Wednesday, February 15, 2006


I dreamed my husband was alive. In my dream, he was as sick as he was near the end of his life: emaciated, his body ravaged by tumors. But despite dismal prognoses, he was alive, and we were discussing strategies for more aggressive treatments.

It was an ordinary day, for us.

And then, as in a bad short story, I woke up.

And I am alone all over again.


At 8:10 AM , Blogger OTRgirl said...

Ugh. It is awful to have to re-do the shock of loss over and over.

(I don't know if these little stories I tell you are helpful or totally annoying. It helped me to hear what others had gone through, but it may just be aggravating for you. I fully acknowledge that loss of a parent and loss of a spouse are completely different. Mostly I just want to listen.)

My mom used to show up in my dreams alot. I would look at her and say, "But you're dead! You can't be here." And she would negotiate for the right to be in the dream. She almost always looked the way she did in the end: little knit caps, bald head, emaciated, but beautiful.

Every so often, even 8 years later, she still shows up in a dream. In the dream reality she's been alive the whole time she just didn't tell me. I get so mad that I wasted so much emotion, and think about the reality that now I'll eventually have to do it all again, but this time no one will be sympathetic.

Dreams are strange.

At 9:56 AM , Blogger Dorcasina said...

I love the stories. Since perhaps the most awful part of this is the isolation, it helps to be reminded, over and over, that I am not the only one singled out for such pain (even though I have plenty of evidence to the contrary, I persist in my solipsism). And thank you for mentioning the anger. I have dreams--which I have censored--in which I am angry with my husband, so angry, for leaving me, for not fighting harder, for getting sick in the first place. I know they are both totally "normal" and yet they are so painful (I'm crying as I write this)--how could I blame him, even in a dream? How could I be angry at *him* given his suffering, and how hard he worked to be with us as long as he could? So then I hate myself, even though I know I'm not supposed to.

So thank you for listening, and for responding, and for understanding, most of all.

At 11:34 AM , Blogger blog, the magnificent ferret said...

For years after my dad died, I'd have dreams that we'd come across him in some out of the way place, the convenience store of a gas station in a town I'd never been to. And my reaction would be, "Hey! You're not dead after all! You've just been hanging out in this convenience store!" And then I'd try to figure out how to tell him that Mom had remarried . . . and how to tell Mom that Dad was still alive.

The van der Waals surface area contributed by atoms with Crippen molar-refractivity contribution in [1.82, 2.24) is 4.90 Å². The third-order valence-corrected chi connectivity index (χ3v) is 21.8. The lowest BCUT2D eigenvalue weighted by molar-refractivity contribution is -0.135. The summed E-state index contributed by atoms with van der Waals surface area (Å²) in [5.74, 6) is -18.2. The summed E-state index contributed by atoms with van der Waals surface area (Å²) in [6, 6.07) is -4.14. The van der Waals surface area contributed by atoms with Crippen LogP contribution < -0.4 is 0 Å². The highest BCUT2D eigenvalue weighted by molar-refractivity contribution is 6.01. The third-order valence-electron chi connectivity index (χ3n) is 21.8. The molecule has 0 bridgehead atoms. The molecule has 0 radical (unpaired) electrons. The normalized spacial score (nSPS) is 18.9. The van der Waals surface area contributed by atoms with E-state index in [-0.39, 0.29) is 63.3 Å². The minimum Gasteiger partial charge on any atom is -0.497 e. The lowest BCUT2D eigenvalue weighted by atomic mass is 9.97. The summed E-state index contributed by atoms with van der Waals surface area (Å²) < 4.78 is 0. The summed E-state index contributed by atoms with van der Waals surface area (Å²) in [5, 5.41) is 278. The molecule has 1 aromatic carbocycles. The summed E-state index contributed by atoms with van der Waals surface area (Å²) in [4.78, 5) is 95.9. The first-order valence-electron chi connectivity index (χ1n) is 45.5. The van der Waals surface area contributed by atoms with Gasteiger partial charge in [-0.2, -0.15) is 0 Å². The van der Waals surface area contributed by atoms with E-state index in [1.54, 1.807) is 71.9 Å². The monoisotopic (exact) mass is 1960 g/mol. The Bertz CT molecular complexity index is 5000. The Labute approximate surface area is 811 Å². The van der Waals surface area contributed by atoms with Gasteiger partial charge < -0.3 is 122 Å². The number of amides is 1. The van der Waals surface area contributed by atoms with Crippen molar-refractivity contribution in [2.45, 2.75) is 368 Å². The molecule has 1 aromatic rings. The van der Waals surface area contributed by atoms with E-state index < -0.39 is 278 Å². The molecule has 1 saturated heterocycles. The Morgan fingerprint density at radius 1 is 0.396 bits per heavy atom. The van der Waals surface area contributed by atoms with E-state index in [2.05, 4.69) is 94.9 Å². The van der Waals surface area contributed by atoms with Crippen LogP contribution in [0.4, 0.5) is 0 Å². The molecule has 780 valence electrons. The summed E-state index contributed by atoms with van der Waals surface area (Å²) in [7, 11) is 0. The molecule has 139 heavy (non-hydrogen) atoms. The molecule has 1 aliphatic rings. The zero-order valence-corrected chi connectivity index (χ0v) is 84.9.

And then I'd wake up and realize it wasn't true after all and just feel sad again. It was a little like waking up thinking it's the weekend and realizing it's really only Thursday - not a new trauma but a realization that you haven't escaped the old trauma.

A couple of times, though, I did realize that I was dreaming. But my reaction was "Oh. Maybe I can stay with you for just a few more minutes until I have to wake up again."

It's been almost 14 years for me, but I can't talk about any of it without tearing up. I haven't dreamed about him for at least a year . . . which makes me sadder than any of the dreams ever did.

Love and prayers to you and your daughter.

At 11:49 AM , Blogger snickollet said...

Yet one more thing to add to the list of unfair things that go along with cancer and death and grief. Does that list of unfair things ever end?

I find that there are times when I get angry at GH *now*. Just like you, Dorcasina, I'm angry at him for being sick, angry that he can't cure himself, angry that he's going to leave me alone with our babies-to-be. Or I'm angry at smaller things: that he can't do more around the house. That I have to be the one to make the appointment with the electrician, visit the daycare centers, refill prescriptions, pack lunches, make travel plans. Then I get even *more* angry with myself for being angry at him! They man has terminal cancer. It's not like he doesn't want to do more. He CAN'T. It's a really vicious cycle.